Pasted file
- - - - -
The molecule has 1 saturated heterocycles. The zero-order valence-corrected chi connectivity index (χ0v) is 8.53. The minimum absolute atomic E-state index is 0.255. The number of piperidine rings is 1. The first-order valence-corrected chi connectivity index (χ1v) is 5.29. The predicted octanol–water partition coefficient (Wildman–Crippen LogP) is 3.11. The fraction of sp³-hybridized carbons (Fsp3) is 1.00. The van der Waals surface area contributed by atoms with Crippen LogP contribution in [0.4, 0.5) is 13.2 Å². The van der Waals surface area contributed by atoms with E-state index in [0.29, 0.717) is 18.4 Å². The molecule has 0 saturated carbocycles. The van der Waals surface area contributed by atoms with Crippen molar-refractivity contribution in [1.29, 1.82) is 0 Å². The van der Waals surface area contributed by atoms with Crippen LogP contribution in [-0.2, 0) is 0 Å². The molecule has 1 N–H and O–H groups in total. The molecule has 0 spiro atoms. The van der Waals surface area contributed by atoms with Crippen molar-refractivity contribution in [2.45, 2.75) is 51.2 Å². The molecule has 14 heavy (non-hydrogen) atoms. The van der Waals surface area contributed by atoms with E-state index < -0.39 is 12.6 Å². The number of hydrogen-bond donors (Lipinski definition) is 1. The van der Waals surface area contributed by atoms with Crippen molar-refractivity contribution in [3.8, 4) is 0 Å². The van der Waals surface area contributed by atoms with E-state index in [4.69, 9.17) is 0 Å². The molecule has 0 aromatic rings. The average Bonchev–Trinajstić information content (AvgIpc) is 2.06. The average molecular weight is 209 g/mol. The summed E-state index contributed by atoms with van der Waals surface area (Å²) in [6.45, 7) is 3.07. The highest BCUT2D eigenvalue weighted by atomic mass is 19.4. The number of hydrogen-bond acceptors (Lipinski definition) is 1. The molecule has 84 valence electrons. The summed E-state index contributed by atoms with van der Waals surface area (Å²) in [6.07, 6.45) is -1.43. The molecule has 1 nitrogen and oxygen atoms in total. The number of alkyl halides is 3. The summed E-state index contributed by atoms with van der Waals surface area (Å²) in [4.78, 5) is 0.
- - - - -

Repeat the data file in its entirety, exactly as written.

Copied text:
The molecule has 1 saturated heterocycles. The zero-order valence-corrected chi connectivity index (χ0v) is 8.53. The minimum absolute atomic E-state index is 0.255. The number of piperidine rings is 1. The first-order valence-corrected chi connectivity index (χ1v) is 5.29. The predicted octanol–water partition coefficient (Wildman–Crippen LogP) is 3.11. The fraction of sp³-hybridized carbons (Fsp3) is 1.00. The van der Waals surface area contributed by atoms with Crippen LogP contribution in [0.4, 0.5) is 13.2 Å². The van der Waals surface area contributed by atoms with E-state index in [0.29, 0.717) is 18.4 Å². The molecule has 0 saturated carbocycles. The van der Waals surface area contributed by atoms with Crippen molar-refractivity contribution in [1.29, 1.82) is 0 Å². The van der Waals surface area contributed by atoms with Crippen LogP contribution in [-0.2, 0) is 0 Å². The molecule has 1 N–H and O–H groups in total. The molecule has 0 spiro atoms. The van der Waals surface area contributed by atoms with Crippen molar-refractivity contribution in [2.45, 2.75) is 51.2 Å². The molecule has 14 heavy (non-hydrogen) atoms. The van der Waals surface area contributed by atoms with E-state index < -0.39 is 12.6 Å². The number of hydrogen-bond donors (Lipinski definition) is 1. The van der Waals surface area contributed by atoms with Crippen molar-refractivity contribution in [3.8, 4) is 0 Å². The van der Waals surface area contributed by atoms with E-state index in [4.69, 9.17) is 0 Å². The molecule has 0 aromatic rings. The average Bonchev–Trinajstić information content (AvgIpc) is 2.06. The average molecular weight is 209 g/mol. The summed E-state index contributed by atoms with van der Waals surface area (Å²) in [6.45, 7) is 3.07. The highest BCUT2D eigenvalue weighted by atomic mass is 19.4. The number of hydrogen-bond acceptors (Lipinski definition) is 1. The molecule has 84 valence electrons. The summed E-state index contributed by atoms with van der Waals surface area (Å²) in [6.07, 6.45) is -1.43. The molecule has 1 nitrogen and oxygen atoms in total. The number of alkyl halides is 3. The summed E-state index contributed by atoms with van der Waals surface area (Å²) in [4.78, 5) is 0.